On the Periphery

Things change. Life throws us curves and changeups. It's good to have a place to vent.

Thursday, November 15, 2007

Ok, so I'm finally getting to the whole latest Harry Potter thing--Rowling's sudden and unexpected declaration that Dumbledore is gay.

Huh? I can't help but wonder what brought this on? There are no clues throughout the series, and the statement after the fact seems somewhat suspect. Had there been some reference to the fact in the books, it would have made perfect sense, but there really aren't. Dumbledore's friendship with Harry appeared to be just that, and any suggestion otherwise would have been pedophilic. His relationships with other wizards or even muggles offered no clues to this claim.

So why now, after the series is over? And why insert any sexuality into a children's book anyway? It appeared to me to be a desperate bid by the esteemed J.K. to grab the spotlight one last time. Chances are she will never again hit it as big as she has with Harry Potter. (If she does, well and good, but I feel that this is a phenomenon that will not be repeated.) Frankly, as a writer, I feel it's embarrassing and unnecessary. Well, it worked. People are talking about her again. But I am disappointed that she would suddenly spring this simply as a way of extending her time in the media spotlight. This does not lend any credence or dignity to gays, but is simply a Deux ex machina of sorts, to resuscitate her fame.
What a shame.

Why would she make that statement? And is there really a place for sexuality in a children's book? Part of the charm of the Harry Potter books is Harry's and his friends' innocence in the face of evil, the idea that they can battle evil with good. It's an innocent, some may say naive, idea, but it's right for children. They grow up fast today anyway. Let them be children a little longer.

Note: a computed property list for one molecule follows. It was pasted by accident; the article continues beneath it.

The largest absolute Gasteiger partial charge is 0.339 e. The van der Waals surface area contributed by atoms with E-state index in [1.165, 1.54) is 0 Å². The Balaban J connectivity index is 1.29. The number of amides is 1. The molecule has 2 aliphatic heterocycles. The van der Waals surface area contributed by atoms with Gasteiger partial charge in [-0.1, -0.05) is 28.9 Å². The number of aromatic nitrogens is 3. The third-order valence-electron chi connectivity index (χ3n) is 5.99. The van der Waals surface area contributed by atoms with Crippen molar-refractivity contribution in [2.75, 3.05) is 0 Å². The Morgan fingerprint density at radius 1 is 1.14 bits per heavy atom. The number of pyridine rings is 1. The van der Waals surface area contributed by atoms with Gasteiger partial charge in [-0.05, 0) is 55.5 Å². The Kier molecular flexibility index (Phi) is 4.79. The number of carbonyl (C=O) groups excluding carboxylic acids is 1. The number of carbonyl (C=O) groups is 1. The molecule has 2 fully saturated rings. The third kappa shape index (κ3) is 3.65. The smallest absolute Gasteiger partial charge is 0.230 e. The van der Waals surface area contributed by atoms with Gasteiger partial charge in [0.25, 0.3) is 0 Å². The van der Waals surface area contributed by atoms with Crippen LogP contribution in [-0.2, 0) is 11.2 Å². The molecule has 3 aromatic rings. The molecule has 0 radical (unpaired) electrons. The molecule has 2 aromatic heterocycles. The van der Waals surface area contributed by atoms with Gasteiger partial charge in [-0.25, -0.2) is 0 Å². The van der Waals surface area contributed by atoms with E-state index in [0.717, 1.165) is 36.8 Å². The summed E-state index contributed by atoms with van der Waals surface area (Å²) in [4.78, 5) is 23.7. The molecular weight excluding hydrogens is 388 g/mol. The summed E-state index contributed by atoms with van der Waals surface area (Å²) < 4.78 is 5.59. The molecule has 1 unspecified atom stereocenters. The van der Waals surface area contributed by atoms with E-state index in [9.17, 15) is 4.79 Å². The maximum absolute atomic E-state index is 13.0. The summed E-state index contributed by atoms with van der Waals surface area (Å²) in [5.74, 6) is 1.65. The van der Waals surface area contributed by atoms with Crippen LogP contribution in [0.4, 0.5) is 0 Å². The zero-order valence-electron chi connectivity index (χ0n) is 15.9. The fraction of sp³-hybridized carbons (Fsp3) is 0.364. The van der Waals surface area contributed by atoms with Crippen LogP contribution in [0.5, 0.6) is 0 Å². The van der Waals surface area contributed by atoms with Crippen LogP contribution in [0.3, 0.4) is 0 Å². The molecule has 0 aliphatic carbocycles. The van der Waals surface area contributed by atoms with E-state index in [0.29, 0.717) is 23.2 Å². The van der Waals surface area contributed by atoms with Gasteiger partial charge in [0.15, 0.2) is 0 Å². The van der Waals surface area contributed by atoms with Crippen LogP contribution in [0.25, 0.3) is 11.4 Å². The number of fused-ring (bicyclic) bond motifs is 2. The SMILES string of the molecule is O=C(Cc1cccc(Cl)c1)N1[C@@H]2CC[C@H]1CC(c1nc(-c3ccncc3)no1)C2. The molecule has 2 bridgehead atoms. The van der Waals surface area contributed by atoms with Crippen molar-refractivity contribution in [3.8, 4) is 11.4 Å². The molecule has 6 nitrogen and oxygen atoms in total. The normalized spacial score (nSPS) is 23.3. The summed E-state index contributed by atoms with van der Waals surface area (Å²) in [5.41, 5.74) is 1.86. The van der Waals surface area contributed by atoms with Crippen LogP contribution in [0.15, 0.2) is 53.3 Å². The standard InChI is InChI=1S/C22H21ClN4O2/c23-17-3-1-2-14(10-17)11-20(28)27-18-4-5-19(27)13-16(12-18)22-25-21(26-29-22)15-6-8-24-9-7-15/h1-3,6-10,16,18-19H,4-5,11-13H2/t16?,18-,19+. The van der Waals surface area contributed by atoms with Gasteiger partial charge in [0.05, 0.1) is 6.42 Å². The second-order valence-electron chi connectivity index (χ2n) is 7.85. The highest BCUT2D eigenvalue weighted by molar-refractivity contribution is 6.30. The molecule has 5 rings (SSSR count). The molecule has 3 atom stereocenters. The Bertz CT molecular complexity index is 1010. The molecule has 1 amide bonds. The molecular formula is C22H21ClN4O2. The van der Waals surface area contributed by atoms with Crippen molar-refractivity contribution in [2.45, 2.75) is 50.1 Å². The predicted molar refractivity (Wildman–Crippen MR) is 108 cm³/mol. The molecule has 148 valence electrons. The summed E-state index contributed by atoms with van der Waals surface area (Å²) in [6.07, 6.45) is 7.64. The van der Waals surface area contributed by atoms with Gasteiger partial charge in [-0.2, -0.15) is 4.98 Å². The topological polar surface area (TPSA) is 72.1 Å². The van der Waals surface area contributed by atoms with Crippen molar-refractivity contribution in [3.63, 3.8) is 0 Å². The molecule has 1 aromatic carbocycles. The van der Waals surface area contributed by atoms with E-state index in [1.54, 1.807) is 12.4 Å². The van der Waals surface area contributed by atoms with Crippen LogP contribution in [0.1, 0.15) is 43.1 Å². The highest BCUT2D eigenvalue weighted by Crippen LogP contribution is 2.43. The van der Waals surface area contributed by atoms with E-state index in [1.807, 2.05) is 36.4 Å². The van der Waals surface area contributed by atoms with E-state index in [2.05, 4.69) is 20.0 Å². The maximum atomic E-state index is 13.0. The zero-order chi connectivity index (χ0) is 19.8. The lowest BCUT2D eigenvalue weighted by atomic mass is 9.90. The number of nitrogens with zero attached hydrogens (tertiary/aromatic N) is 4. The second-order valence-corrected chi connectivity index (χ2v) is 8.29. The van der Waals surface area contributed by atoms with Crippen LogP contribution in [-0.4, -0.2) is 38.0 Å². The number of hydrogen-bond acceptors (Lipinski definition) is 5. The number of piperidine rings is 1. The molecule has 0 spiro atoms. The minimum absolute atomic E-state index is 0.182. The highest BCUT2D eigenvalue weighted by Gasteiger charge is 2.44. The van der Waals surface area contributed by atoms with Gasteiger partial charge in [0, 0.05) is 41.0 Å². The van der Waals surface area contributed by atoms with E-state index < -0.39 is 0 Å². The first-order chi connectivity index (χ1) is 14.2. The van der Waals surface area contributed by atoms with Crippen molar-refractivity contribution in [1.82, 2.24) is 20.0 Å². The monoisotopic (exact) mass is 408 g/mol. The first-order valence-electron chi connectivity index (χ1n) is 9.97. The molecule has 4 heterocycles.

What do you think? Should writers verbally add character traits after their work is finished? When should a writer let the story end?

Labels: , , ,

Saturday, November 10, 2007

Well, it’s fall. When I take the dog out in the morning, the grass is coated with frost and the nip in the air is fresh and clean. Sweet air is quiet, the sky dome so high that sound from the highway just goes straight up and doesn’t wash over my yard. When a car or truck does pass, it’s a quick, sharp engine sound that quickly disappears. Nice. I noticed this morning that the leaves are still falling, one at a time, but with their early morning ice coating, they fall hard, and instead of a soft, rustling sound, they hit the earth with a definite “thunk.” Interesting.

That "thunk" got me thinking. (Notice the alliteration?) It presented a different way of viewing and describing that eternal metaphor, the leaf gently breaking from its branch and wafting away into the air, floating toward death and a cold eternity. A rapid descent to hard ground, thunk, and it's over. That's what we as writers strive to do--to look at the world and refashion the images with which we are presented, twisting them to represent an emotion or an opinion.

Here's an exercise for you: Look around you for a common image. Nature is good, because it is constant, yet not consistent. Then write your scene, describing it in an uncommon way. Pick a mood or a personal epiphany and write to it. Then, when you are finished, do it again, but pick the opposite mood. It's fun, and you might find yourself looking at something you barely noticed before in a whole new way.

Labels: ,